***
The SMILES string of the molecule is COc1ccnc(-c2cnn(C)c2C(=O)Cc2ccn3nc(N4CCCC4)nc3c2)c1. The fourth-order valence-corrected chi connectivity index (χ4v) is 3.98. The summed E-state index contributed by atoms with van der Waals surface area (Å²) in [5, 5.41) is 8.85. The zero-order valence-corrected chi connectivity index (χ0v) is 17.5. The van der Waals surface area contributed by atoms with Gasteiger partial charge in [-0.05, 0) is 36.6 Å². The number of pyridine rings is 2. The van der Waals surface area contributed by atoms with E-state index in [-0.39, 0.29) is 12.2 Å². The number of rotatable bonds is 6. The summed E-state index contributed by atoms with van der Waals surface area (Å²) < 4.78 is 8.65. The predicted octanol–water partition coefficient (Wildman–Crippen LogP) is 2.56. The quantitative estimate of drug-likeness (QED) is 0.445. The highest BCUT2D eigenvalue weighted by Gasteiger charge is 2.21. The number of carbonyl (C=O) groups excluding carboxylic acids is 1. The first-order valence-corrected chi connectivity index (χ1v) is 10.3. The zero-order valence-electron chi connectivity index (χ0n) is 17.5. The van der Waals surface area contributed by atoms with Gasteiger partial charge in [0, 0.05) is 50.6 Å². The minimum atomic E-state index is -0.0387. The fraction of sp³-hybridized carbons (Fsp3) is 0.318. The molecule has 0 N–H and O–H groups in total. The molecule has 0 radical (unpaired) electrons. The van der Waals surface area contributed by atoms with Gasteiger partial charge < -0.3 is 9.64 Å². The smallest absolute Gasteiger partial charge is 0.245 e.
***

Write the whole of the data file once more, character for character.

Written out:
The SMILES string of the molecule is COc1ccnc(-c2cnn(C)c2C(=O)Cc2ccn3nc(N4CCCC4)nc3c2)c1. The fourth-order valence-corrected chi connectivity index (χ4v) is 3.98. The summed E-state index contributed by atoms with van der Waals surface area (Å²) in [5, 5.41) is 8.85. The zero-order valence-corrected chi connectivity index (χ0v) is 17.5. The van der Waals surface area contributed by atoms with Gasteiger partial charge in [-0.05, 0) is 36.6 Å². The number of pyridine rings is 2. The van der Waals surface area contributed by atoms with E-state index in [-0.39, 0.29) is 12.2 Å². The number of rotatable bonds is 6. The summed E-state index contributed by atoms with van der Waals surface area (Å²) < 4.78 is 8.65. The predicted octanol–water partition coefficient (Wildman–Crippen LogP) is 2.56. The quantitative estimate of drug-likeness (QED) is 0.445. The highest BCUT2D eigenvalue weighted by Gasteiger charge is 2.21. The number of carbonyl (C=O) groups excluding carboxylic acids is 1. The first-order valence-corrected chi connectivity index (χ1v) is 10.3. The zero-order valence-electron chi connectivity index (χ0n) is 17.5. The van der Waals surface area contributed by atoms with Gasteiger partial charge in [0, 0.05) is 50.6 Å². The minimum atomic E-state index is -0.0387. The fraction of sp³-hybridized carbons (Fsp3) is 0.318. The molecule has 0 N–H and O–H groups in total. The molecule has 0 radical (unpaired) electrons. The van der Waals surface area contributed by atoms with Gasteiger partial charge < -0.3 is 9.64 Å². The smallest absolute Gasteiger partial charge is 0.245 e.